## Monday, 23 February 2015

### Oil Price. Good For The Economy, Terrible For Financial Markets - Part 11

A number of points need to be drawn from the analysis set out in Part 10. The fall in prices of fixed capital, resulting from a fall in oil prices, and consequently of other commodity prices, may enable surplus value to be realised that previously was not, because tight market conditions meant that not all input costs could be passed on. In other words, existing levels of supply may be maintained at existing market prices, but with lower costs of production, so that realised profits rise. On the other hand, a lower price for fixed capital, given appropriate market conditions, may spark an increased demand for fixed capital, as part of an accelerated accumulation of capital.

The fall in the value of fixed capital, directly leads to a rise in the rate of profit, as even with s remaining constant, a lower value of C, causes s/C to rise. But, a fall in the value of fixed capital, may have a disproportionate effect on the annual rate of profit, precisely because rising social productivity, which leads to a rise in the rate of turnover of capital, increases the proportion of fixed capital to advanced circulating capital.

Suppose, we have fixed capital of £5,000, circulating constant capital of £5,000, variable capital of £2,500 and surplus value of £2,500. The annual rate of profit is then 20%. Suppose then that as a result of introducing new machines, which cost £10,000, productivity rises five fold, so that what took a year to produce is now produced in a fifth that time. In that case, the advanced capital is £10,000 for fixed capital, £5,000 for circulating constant capital, and £2,500 for variable capital. The total surplus value produced during the year is 5 x £2,500 = £12,500, and the annual rate of profit is then 12500/17500 = 71.43%.

In terms of the laid out capital, the fixed capital has gone from being 5000/7500 = 66.66%, to 10000/37500 = 26.66%, as a consequence of the rise in productivity it brought about.

Consider, therefore, the effect of a fall in the value of the fixed capital compared to a fall in the value of the circulating constant capital, on the annual rate of profit. Suppose, the price of the fixed capital drops by 50%. The annual rate of profit is then 12500/12500 = 100%. If the same cause results in the value of the circulating constant capital falling by 50%, whilst the value of fixed capital remains unchanged, the annual rate of profit, is then 12500/15000 = 83.33%.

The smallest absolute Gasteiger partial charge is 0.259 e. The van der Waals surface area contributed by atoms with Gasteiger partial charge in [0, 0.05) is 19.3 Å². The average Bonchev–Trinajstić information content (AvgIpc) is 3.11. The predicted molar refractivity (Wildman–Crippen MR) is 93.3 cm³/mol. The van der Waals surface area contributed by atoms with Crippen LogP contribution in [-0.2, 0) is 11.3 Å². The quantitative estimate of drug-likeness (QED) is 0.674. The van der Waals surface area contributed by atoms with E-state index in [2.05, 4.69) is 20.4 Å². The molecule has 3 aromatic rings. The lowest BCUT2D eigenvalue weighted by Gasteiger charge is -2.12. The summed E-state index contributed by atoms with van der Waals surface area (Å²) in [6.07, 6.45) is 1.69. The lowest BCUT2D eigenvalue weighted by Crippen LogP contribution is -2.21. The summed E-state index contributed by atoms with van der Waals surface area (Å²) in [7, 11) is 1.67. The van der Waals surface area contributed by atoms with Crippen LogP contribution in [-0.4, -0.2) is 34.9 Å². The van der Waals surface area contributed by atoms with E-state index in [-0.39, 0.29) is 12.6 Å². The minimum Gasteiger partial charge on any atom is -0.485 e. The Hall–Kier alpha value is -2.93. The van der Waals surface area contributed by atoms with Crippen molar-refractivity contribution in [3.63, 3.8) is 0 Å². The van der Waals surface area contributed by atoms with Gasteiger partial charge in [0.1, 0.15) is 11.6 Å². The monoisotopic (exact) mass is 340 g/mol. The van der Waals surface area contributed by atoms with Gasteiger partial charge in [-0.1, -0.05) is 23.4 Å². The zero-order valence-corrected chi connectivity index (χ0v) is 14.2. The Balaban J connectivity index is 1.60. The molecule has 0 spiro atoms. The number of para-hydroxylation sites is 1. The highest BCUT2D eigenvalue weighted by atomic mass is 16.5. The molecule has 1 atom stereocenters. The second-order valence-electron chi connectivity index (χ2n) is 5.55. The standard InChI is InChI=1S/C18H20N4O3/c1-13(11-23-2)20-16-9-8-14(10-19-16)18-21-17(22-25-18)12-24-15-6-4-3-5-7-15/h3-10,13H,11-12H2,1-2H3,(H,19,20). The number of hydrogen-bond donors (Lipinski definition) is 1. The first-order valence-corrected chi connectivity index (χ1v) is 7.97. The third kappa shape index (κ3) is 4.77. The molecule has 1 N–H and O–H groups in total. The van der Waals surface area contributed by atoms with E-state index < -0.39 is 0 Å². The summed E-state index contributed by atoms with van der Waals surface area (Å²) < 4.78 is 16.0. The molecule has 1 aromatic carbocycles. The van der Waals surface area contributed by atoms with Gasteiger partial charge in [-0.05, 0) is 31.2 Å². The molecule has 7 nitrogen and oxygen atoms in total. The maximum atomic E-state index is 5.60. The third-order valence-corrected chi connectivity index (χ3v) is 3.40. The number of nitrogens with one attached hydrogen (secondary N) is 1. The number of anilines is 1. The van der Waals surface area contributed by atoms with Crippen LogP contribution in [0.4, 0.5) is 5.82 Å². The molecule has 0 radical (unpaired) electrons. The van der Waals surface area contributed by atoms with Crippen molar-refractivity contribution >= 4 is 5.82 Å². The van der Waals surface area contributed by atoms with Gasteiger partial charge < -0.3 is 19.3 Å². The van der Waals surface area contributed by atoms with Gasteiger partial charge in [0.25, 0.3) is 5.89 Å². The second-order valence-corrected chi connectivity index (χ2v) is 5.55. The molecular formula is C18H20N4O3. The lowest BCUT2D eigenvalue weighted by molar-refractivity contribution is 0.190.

As Marx points out, as production expands, and productivity rises, as a function of the enhancement of fixed capital, and extensive accumulation, the rate of turnover of capital rises, and consequently the value of wear and tear of fixed capital, as a proportion of the commodity value, continually falls. Reductions in the price of fixed capital, therefore, have a proportionately smaller effect on the price of commodities than does falls in the price of raw materials.

“Further, the quantity and value of the employed machinery grows with the development of labour productivity but not in the same proportion as this productivity, i. e., not in the proportion in which this machinery increases its output. In those branches of industry, therefore, which do consume raw materials, i. e., in which the subject of labour is itself a product of previous labour, the growing productivity of labour is expressed precisely in the proportion in which a larger quantity of raw material absorbs a definite quantity of labour, hence in the increasing amount of raw material converted in, say, one hour into products, or processed into commodities.  The value of raw material, therefore, forms an ever-growing component of the value of the commodity-product in proportion to the development of the productivity of labour, not only because it passes wholly into this latter value, but also because in every aliquot part of the aggregate product the portion representing depreciation of machinery and the portion formed by the newly added labour — both continually decrease. Owing to this falling tendency, the other portion of the value representing raw material increases proportionally, unless this increase is counterbalanced by a proportionate decrease in the value of the raw material arising from the growing productivity of the labour employed in its own production.”

(Capital III, Chapter 6)

However, as indicated above, the effect of a fall in the value of fixed capital on the annual rate of profit, is proportionately greater than a fall in the value of circulating capital, precisely because although the fixed capital forms an ever smaller proportion of the laid-out capital, for the same reason it forms a greater proportion of the advanced capital, as the rate of turnover of capital rises.

The fall in the price of oil, therefore, may not noticeably affect the prices of other commodities, as a consequence of a fall in the value of fixed capital, but in reducing the value of fixed capital itself, it will have a proportionately greater effect on increasing the annual rate of profit. By reducing the value of fixed capital, it will also result in a release of capital that can be used to either expand production in the given sphere, or else for use in some other sphere. For example, a fall in the price of fertiliser, may mean that farmers are able to buy more of it, for the same outlay of capital, and thereby to bring additional land into cultivation. This may not result in any rise in the rate of profit on the capital advanced, but it means that more capital is advanced in total, more profits are made in total, and economic activity increases as a consequence.